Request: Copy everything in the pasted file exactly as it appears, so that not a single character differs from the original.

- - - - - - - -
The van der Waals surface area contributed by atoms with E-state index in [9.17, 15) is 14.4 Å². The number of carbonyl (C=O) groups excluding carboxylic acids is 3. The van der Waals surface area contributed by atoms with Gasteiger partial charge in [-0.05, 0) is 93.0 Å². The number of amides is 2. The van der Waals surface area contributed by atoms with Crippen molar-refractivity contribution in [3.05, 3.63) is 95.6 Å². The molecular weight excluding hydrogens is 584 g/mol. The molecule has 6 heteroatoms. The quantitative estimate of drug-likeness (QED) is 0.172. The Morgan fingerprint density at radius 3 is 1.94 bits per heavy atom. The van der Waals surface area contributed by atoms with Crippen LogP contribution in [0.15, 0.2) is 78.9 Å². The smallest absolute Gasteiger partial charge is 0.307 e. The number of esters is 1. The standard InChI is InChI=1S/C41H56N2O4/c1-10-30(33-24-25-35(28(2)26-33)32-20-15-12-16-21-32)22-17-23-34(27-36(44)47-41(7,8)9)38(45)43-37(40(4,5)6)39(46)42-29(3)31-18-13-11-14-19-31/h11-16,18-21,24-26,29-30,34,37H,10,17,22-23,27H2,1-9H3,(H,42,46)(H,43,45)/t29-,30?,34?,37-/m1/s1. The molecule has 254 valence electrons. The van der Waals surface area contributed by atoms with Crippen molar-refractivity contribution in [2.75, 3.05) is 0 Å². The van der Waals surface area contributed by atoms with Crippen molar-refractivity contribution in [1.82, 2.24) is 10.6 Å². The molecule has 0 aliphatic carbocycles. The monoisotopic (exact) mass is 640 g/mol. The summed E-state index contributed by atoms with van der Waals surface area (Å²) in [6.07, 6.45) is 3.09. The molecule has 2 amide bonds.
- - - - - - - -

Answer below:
The van der Waals surface area contributed by atoms with E-state index in [9.17, 15) is 14.4 Å². The number of carbonyl (C=O) groups excluding carboxylic acids is 3. The van der Waals surface area contributed by atoms with Gasteiger partial charge in [-0.05, 0) is 93.0 Å². The number of amides is 2. The van der Waals surface area contributed by atoms with Crippen molar-refractivity contribution in [3.05, 3.63) is 95.6 Å². The molecular weight excluding hydrogens is 584 g/mol. The molecule has 6 heteroatoms. The quantitative estimate of drug-likeness (QED) is 0.172. The Morgan fingerprint density at radius 3 is 1.94 bits per heavy atom. The van der Waals surface area contributed by atoms with Crippen LogP contribution in [0.15, 0.2) is 78.9 Å². The smallest absolute Gasteiger partial charge is 0.307 e. The number of esters is 1. The standard InChI is InChI=1S/C41H56N2O4/c1-10-30(33-24-25-35(28(2)26-33)32-20-15-12-16-21-32)22-17-23-34(27-36(44)47-41(7,8)9)38(45)43-37(40(4,5)6)39(46)42-29(3)31-18-13-11-14-19-31/h11-16,18-21,24-26,29-30,34,37H,10,17,22-23,27H2,1-9H3,(H,42,46)(H,43,45)/t29-,30?,34?,37-/m1/s1. The molecule has 254 valence electrons. The van der Waals surface area contributed by atoms with Crippen molar-refractivity contribution in [2.75, 3.05) is 0 Å². The van der Waals surface area contributed by atoms with Crippen molar-refractivity contribution in [1.82, 2.24) is 10.6 Å². The molecule has 0 aliphatic carbocycles. The monoisotopic (exact) mass is 640 g/mol. The summed E-state index contributed by atoms with van der Waals surface area (Å²) in [6.07, 6.45) is 3.09. The molecule has 2 amide bonds.